He said he told me to take my keys and I know, without a doubt, that never happened. They hadn’t any plans to leave the house when I did and no reason for anyone to tell me to take my keys. One of the aspects of gaslighting is when it’s as absurd as this incident was, they throw in some altered version of reality whereby they told you to do something you obviously forgot to do, ergo your fault. I knew, without a doubt, he never told me to take my keys. This is very typical of gaslighters: they sew up every hole so that you have no room to move. This hole was, “Why should I have keys?” and the sewing was, “Because I told you to…” even though he absolutely did not.
In the middle of the street, in the middle of the summer, all the neighbors sat on their stoops watching him bellow at me, “What the hell is wrong with you that you didn’t bring your keys with you?” It didn’t matter that no one else had theirs. It didn’t matter that I was not the last one out. It just mattered it was my fault.
A few months later when his grandmother’s apartment was burglarized it was my fault for being in San Diego, 3000 miles away, because had I been home she would not have had to babysit for our kids in our house. It wasn’t her fault for leaving the house unlocked. It wasn’t his fault for working that night. It wasn’t our friend’s fault who owned the building and rented to the woman whose boyfriend broke in and it wasn’t the boyfriend’s fault for breaking in. It was my fault for being in San Diego. Once again, it was not only my fault but the new version of reality was that he told me not to go. He never told me not to go.
If I cleaned the house I was wrong for not taking the kids out to the park. If I took the kids out to the park, I was wrong for not cleaning. If I managed to clean and take the kids to the park, I didn’t have dinner cooked. If I had dinner cooked, it was too simple a meal. It was never good enough.
When I suspected that my husband was cheating on me, he said, “If you keep blaming me for cheating, I will cheat.” That caused a knee jerk reaction on my part to reel in my accusations even though I knew, unequivocally, that I was right. Almost immediately I clamped my mouth whenever I was tempted to blurt out some charge that he was cheating. But he was cheating and I knew it. In addition, “If you accuse me of cheating, I will…” is not a functional or healthy response to a complaint that you are cheating.
There are many versions of gaslighting but basically it is an assault on your version of reality. In your gaslighting partner’s version of reality, everything is wrong and everything is your fault.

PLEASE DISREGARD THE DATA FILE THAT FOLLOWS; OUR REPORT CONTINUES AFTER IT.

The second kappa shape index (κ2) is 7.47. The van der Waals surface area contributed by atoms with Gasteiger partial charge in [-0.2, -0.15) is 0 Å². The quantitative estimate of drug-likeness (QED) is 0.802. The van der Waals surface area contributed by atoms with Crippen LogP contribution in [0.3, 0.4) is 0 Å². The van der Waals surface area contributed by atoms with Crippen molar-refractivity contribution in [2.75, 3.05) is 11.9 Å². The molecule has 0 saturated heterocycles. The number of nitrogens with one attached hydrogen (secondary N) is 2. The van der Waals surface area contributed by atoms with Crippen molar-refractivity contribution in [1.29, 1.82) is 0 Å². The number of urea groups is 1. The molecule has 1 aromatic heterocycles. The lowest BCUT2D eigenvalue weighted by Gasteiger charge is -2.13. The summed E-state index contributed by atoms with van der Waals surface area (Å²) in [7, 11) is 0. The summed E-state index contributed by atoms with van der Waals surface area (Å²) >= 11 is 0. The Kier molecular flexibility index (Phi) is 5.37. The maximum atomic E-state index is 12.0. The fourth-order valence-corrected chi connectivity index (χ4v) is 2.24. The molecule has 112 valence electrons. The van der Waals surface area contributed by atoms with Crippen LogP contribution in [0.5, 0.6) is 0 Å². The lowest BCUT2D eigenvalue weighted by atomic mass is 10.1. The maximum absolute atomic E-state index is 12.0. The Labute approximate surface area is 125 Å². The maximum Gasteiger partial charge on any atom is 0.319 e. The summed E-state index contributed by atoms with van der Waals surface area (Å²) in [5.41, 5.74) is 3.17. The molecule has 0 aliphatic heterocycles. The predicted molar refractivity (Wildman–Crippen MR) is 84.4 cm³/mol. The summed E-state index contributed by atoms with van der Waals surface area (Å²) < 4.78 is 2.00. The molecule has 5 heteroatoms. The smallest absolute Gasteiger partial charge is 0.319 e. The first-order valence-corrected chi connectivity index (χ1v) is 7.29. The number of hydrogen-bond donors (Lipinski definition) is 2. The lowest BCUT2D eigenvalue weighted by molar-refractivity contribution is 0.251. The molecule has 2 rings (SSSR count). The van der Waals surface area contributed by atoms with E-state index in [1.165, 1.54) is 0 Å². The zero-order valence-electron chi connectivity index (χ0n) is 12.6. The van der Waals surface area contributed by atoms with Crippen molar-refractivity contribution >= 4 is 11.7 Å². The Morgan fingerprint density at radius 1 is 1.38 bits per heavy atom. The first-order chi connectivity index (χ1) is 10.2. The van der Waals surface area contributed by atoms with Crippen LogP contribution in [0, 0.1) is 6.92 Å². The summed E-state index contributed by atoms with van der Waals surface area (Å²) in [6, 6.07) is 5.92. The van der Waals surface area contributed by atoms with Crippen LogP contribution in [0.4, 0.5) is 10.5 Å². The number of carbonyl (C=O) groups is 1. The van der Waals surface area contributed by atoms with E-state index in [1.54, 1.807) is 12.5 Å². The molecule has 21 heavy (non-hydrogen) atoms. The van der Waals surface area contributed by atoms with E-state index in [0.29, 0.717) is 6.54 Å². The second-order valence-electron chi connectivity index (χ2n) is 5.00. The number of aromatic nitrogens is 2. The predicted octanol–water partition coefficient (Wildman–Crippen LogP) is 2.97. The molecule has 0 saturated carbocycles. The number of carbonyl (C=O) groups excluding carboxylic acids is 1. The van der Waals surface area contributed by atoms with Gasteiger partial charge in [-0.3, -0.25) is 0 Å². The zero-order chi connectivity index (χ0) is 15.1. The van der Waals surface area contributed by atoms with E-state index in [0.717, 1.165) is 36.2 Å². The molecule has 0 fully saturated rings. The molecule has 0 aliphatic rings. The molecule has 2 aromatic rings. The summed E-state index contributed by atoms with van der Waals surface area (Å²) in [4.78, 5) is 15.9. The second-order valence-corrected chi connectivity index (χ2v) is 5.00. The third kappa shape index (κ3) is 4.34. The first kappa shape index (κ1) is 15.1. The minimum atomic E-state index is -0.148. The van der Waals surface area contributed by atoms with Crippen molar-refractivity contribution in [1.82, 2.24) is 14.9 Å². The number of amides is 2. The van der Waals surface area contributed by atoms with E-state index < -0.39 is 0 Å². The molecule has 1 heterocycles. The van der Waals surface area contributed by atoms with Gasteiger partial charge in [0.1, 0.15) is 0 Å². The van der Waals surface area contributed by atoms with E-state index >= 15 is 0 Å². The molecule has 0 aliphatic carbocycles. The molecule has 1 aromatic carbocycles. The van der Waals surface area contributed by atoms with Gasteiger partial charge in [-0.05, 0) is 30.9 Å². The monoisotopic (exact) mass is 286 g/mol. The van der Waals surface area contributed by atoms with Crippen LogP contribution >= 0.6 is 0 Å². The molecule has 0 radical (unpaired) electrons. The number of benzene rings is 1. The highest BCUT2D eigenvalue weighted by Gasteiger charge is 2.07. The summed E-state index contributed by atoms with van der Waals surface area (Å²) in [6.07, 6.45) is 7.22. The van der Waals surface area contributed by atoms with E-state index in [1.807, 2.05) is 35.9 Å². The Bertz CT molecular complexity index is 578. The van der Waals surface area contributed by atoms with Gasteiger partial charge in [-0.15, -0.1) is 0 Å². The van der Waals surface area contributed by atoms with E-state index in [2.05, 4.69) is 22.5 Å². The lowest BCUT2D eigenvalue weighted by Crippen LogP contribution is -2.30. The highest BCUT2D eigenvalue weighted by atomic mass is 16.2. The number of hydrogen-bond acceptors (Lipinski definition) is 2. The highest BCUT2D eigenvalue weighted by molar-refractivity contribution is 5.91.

Gaslighting causes you to think that up is down and down is up. Gaslighting is sowing very real seeds of doubt in your ability to believe in you and what you are experiencing. Gaslighting takes away your ability to think rationally and critically in almost every situation.
What happens in these gaslight situations is that when you’re in the middle of all these attacks and insinuations, you become so obsessed with the idea of getting credit, of finally doing the right thing that you don’t step back and say, “Wait a minute….”
The keys incident and the stolen television incident happened in the last year of my marriage. They were both wake up calls to me. Because of the CLEAR reality twist inherent in these situations, I was able to snap out of my relentless pursuit of behaving perfectly enough to avoid criticism.
I clearly remember the key incident like it happened yesterday. Even though he did typical gaslighting things like telling me I didn’t remember doing things I know I didn’t do, the constant accusations actually forced me to remember everything with clarity and precision. I knew he never told me to take my keys. That would have been so out of character and out of our normal routine that I would have remembered it.
When I thought back on the key incident, I remember what I was wearing, the pitying looks on my neighbors’ faces. I stood there thinking, “This cannot possibly be happening…” It was such an absurdity—that this lockout was somehow my fault and only my fault—that the gaslit mind of mine wouldn’t go along.
I didn’t have a complete moment of clarity that day and never get gaslighted again. Right after, I did fall back into patterns of trying for approval. It’s a long walk out of the woods sometimes. Even though that was a lightbulb moment for me, I kept falling back on my regular pattern of trying to please. But more moments were to come whereby I was able to stop and think, “Wait a minute…” The key incident was the beginning of the end.